Eleanor Reed Presents Research and Elected to the Council of the British Soil Science Society
Wardell Armstrong Environmental Scientist, Eleanor Reed recently presented research from Bangor University to an audience of 140 delegates at the annual British Society of Soil ScienceMeeting held at Reading University in September 2016.
The presentation provided a summary of a year-long agronomic field trial, in which Eleanor studied the impact of the application of biochar or wood ash on soil quality and crop productivity, together with a lab incubation study to assess the mineralisation effect of these two substrates on native Soil Organic Matter.
Twelve months following the addition of these substrates in to the soil, the biochar had significantly increased soil moisture content, soil pH, Soil Organic Carbon (SOC) and Soil Organic Matter (SOM) contents in the soil. The wood ash significantly increased soil pH levels only. Neither substrate had an impact on crop productivity. The lab incubation study showed that the biochar had no impact on the rate of native SOM mineralization (i.e. C turnover), however the wood ash significantly reduced the mineralization of native SOM, which is known as a negative priming effect.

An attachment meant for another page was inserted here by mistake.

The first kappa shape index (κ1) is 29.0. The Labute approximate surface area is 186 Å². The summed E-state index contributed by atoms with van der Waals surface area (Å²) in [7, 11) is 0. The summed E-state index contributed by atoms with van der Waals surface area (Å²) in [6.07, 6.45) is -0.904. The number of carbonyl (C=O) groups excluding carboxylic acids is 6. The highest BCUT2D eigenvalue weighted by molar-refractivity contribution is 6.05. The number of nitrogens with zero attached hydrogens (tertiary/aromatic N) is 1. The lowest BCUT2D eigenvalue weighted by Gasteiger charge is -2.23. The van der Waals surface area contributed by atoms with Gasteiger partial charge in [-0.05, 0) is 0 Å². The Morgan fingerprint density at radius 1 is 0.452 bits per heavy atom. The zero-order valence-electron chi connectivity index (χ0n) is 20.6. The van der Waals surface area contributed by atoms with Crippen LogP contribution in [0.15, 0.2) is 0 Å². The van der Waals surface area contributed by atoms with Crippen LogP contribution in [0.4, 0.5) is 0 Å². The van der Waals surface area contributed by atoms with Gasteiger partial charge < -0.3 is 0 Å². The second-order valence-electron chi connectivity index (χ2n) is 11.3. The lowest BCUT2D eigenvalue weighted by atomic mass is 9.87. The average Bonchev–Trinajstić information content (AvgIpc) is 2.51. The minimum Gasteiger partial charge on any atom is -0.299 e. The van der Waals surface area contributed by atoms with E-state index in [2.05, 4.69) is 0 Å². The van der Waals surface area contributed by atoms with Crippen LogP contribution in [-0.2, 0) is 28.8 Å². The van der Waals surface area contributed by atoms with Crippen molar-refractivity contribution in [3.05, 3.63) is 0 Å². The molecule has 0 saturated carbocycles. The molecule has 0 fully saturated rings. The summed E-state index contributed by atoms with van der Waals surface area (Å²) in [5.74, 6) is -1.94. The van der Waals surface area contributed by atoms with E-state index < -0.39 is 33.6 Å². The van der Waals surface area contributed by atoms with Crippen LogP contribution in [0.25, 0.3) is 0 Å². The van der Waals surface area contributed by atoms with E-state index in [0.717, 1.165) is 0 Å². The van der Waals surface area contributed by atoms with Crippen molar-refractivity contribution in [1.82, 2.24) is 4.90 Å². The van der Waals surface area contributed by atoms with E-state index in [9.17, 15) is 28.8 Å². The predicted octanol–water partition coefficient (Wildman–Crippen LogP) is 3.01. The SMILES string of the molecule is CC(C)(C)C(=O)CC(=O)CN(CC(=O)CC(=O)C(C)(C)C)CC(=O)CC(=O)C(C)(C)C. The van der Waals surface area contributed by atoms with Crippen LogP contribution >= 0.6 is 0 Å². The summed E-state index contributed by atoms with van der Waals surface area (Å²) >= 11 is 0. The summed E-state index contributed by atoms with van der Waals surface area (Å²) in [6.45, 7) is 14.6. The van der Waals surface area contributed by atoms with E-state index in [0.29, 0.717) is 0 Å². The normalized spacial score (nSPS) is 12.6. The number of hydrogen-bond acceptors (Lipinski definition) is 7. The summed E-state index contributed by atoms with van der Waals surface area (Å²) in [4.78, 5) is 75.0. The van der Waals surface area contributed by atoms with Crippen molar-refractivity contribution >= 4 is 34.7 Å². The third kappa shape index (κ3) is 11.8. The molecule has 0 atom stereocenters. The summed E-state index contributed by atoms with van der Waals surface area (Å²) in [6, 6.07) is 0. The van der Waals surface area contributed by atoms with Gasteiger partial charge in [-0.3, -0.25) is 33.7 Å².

These results confirmed the ability of biochar to sequester carbon, whilst the incubation study displayed the potential for the application of wood ash to slow down the turnover of native SOM in the soil. Therefore, there is potential for the co-application of both substrates to soil, to both increase C within the soil, and concurrently reduce the turnover of native SOM. However, this would require further research.
In addition to presenting, Eleanor, who works in Wardell Armstrong’s Newcastle Upon Tyne office, was elected to the Council of the British Soil Science Society. In the 4-year post, she will represent the society and promote soil science to academics, soil practitioners and the wider public in the build up to the World Congress of Soil Science in 2022 in Glasgow.